Empowered care: Enabling people to manage their own healthcare
New digital offerings are giving citizens powerful tools to play an active role in managing their own well-being and healthcare.
With recent advances in technology, the digital economy is now able to deliver a wide range of ‘living services’. These living services – intelligent digital services that respond contextually to the user’s needs – have applications in healthcare. Not only can these living services empower citizens to manage their own healthcare, but they could also play an important role in preventing the onset of chronic conditions such as diabetes.
Empowered care is one of four themes that we believe will be central to the digitization of healthcare over the next decade. The other themes we examine are smart care, care anywhere, and intelligent healthcare enterprise.
Patient engagement at scale
Living services are now also starting to appear in the healthcare industry. Discovery Health, a health insurer in South Africa, has launched the Vitality program, which rewards policyholders for leading healthy lifestyles. Starting with an online test, the program includes a personalized well-being plan, health checks and fitness assessments. By visiting the gym, buying healthy food at the supermarket and taking part in running clubs, policyholders can earn reward points. So far, Discovery says it has paid out ZAR1 billion (approximately $80 million) in cash rewards, but has seen greatly reduced insurance claims from many of those who sign up for the program.¹
The healthcare industry is fertile ground for innovation, with smart sensors and devices, cloud applications and maturing analytics for providing living services. Healthcare providers may benefit significantly from being able to remotely monitor a patient’s health, for instance, identifying early signs of health degradation and preventing adverse events such as readmission to a hospital.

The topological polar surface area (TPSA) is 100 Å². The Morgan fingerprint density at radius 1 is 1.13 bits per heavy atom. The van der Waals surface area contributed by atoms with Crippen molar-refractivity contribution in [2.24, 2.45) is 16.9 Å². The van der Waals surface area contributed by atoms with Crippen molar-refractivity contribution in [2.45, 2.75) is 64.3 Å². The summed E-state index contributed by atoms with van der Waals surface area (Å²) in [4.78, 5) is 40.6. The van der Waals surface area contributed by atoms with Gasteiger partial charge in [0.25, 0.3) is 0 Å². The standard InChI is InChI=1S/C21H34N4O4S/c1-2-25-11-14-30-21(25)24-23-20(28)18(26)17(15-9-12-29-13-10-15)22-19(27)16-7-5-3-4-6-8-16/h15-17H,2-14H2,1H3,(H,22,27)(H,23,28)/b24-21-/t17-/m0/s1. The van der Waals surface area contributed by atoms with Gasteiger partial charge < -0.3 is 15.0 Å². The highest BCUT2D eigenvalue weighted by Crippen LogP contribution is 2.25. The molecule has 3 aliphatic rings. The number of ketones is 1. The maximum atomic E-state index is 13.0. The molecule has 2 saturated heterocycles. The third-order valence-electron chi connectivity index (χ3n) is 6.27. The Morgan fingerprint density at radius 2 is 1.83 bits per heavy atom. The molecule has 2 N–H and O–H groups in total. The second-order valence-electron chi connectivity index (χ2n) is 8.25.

In the United States, 5% of patients account for almost half of healthcare costs through chronic conditions or unhealthy lifestyles.² Living services help prevent chronic diseases by encouraging people to live healthily and make the right lifestyle decisions.
Some digital offerings are already being aimed at specific therapeutic areas, including COPD, diabetes, hypertension, atrial fibrillation or heart failure. Across these areas, organizations are incorporating regulated devices (approved by the FDA or other regulatory authorities), nonclinical coaching and engaging content that promote self-service as the first layer of intervention.
Livongo Health, a California-based startup and an example of this movement, helps users with managing diabetes, a chronic condition. Members are given a two-way smart glucose meter that communicates their reading in real time to Livongo’s smart cloud. Livongo’s analytics provide personalized insights based on the glucose reading and the user’s personal history. Livongo diabetes ‘educators’ are alerted if a user’s glucose level is too high or too low, and will contact the user if necessary to offer advice.³ Livongo’s users do not pay for the service. Instead, the startup charges their employers or insurers a per-member-per-month fee, on the basis that they will benefit from having healthier employees or policyholders.